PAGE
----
Its platform connects patients to over 1,000 doctors across every emirate and 70 specialties, from dermatology to pediatrics and mental health, covering approximately 10 per cent of bookable doctors across the UAE.

As well as easing the bookings process to see a doctor in person, telemedicine will be a vital tool during the Covid-19 pandemic, adds Benturquia.

The company closed its $10m Series A funding round in February to launch telemedicine in the UAE and Indonesia and to expand into Saudi Arabia.

“Research shows over 50 per cent of consultations globally can be replaced by telemedicine,” says Benturquia. “What makes our telemedicine platform different from others is that Okadoc connects patients to doctors within clinics or hospitals. This means that patients can virtually connect with their own doctor or connect with any doctor they wish who is available.”

By offering virtual visits, healthcare providers can offer a cost-effective and safe way to deliver medical care.

“The recent pandemic has proven that people are more willing than ever to use video conferencing,” says Benturquia. “We believe governments and regulators could consider making telemedicine mandatory as a backup in case of future pandemics.”

Healthcare and food are proving two vital sectors in the fight against the pandemic. With food supply chains disrupted as restaurants falter and hotels remain shuttered, individual demand is at an all-time high.

“It is now common knowledge that by 2050, we will need 70 per cent more food to feed the roughly 9.5 billion people on the planet in order to avoid widespread food shortages and the problems that come with that,” says Sky Kurtz, co-founder and CEO of Pure Harvest.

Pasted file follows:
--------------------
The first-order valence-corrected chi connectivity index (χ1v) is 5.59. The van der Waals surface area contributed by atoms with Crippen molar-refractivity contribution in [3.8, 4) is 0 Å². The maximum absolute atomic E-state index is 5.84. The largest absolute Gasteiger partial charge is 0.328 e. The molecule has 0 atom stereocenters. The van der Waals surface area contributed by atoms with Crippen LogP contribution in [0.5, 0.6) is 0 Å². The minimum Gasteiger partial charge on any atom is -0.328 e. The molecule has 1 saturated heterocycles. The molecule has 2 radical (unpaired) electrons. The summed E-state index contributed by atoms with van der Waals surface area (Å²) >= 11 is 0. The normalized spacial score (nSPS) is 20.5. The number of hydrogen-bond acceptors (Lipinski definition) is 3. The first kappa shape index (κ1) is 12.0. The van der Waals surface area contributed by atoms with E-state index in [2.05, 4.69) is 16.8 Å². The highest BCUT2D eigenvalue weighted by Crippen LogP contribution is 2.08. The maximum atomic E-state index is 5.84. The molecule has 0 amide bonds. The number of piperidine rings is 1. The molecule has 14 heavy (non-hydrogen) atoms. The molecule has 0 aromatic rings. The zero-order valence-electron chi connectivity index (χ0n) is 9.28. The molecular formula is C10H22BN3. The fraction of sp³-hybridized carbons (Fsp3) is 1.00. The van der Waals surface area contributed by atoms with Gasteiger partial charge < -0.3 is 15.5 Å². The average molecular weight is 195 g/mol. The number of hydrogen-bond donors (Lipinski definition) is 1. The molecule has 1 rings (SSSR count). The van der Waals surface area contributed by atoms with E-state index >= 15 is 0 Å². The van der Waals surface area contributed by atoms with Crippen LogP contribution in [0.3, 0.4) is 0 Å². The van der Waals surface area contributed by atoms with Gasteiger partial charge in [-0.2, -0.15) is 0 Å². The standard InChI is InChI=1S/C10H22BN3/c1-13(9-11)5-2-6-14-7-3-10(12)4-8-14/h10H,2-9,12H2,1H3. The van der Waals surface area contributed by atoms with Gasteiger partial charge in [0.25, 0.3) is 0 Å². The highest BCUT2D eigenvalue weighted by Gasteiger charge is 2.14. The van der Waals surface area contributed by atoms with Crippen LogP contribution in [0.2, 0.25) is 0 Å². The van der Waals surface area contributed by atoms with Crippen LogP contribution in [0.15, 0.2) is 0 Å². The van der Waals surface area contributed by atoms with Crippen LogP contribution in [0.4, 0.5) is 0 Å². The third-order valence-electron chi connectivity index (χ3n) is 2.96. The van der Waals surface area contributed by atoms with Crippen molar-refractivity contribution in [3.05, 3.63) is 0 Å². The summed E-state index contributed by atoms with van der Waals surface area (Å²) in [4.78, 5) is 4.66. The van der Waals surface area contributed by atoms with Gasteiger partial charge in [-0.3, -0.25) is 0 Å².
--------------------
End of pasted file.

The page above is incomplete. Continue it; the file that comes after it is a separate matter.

Based in Abu Dhabi, the agrotech firm is well poised to address food security in the region; it set up its first farm in 2018, and in April 2020, secured a multi-year $100m commitment from Kuwait’s Wafra International Investment Company.

“We have successfully created what we believe to be the highest yielding (per square metre) high-tech greenhouse in the world – harnessing the abundance of light in the Middle East to locally produce year-round, sustainably-grown fresh produce anywhere,” says Kurtz.

“Using water-efficient irrigation solutions, we have developed a solution that enables us to grow efficiently in some of the harshest places in the world.”

He adds: “We don’t need to wait until the food security challenges compound into an unmanageable, de-stabilising force – the future is now.”

In its pilot farm, Pure Harvest produces 17 varieties of tomatoes that are sold to major retailers including Carrefour, Spinney’s and Waitrose. Although grown in a greenhouse, the energy consumption is far more efficient than the alternative of importing, says Kurtz.

“We are also experimenting with solar power integration later this year and believe that it has significant promise both in terms of cost and sustainability,” he adds. “Our solution will integrate well with a solar independent power producer (IPP), as the IPP’s peak production of power is during our peak consumption (long summer days with lots of sunlight).”

To disrupt in agriculture, companies must factor in that the sector is an industrial process, says Kurtz.

“This is why technology can help tackle inefficiencies – to increase yields, reduce costs, and reduce resource utilisation. The difference is that farming is even more important – the cost of failure has a profound impact on humanity.”

Despite the varied offerings that these companies bring to the table, there are similarities, both in their ambition and process.

An appetite for on-demand services – be it for fuel, a ride or a doctor – have fuelled the growth of companies such as Cafu, Careem and Okadoc.

For Careem and Pure Harvest, a connecting ambition to empower their region proves vital to their existence – whether they would define it as disruptive or not.

And for all of them, it is a new idea that binds them. A farm in the desert. A doctor in the Indonesian jungle. A taxi where none had existed before.

They may not be traditionally disruptive – but who’s to say they aren’t life-changing?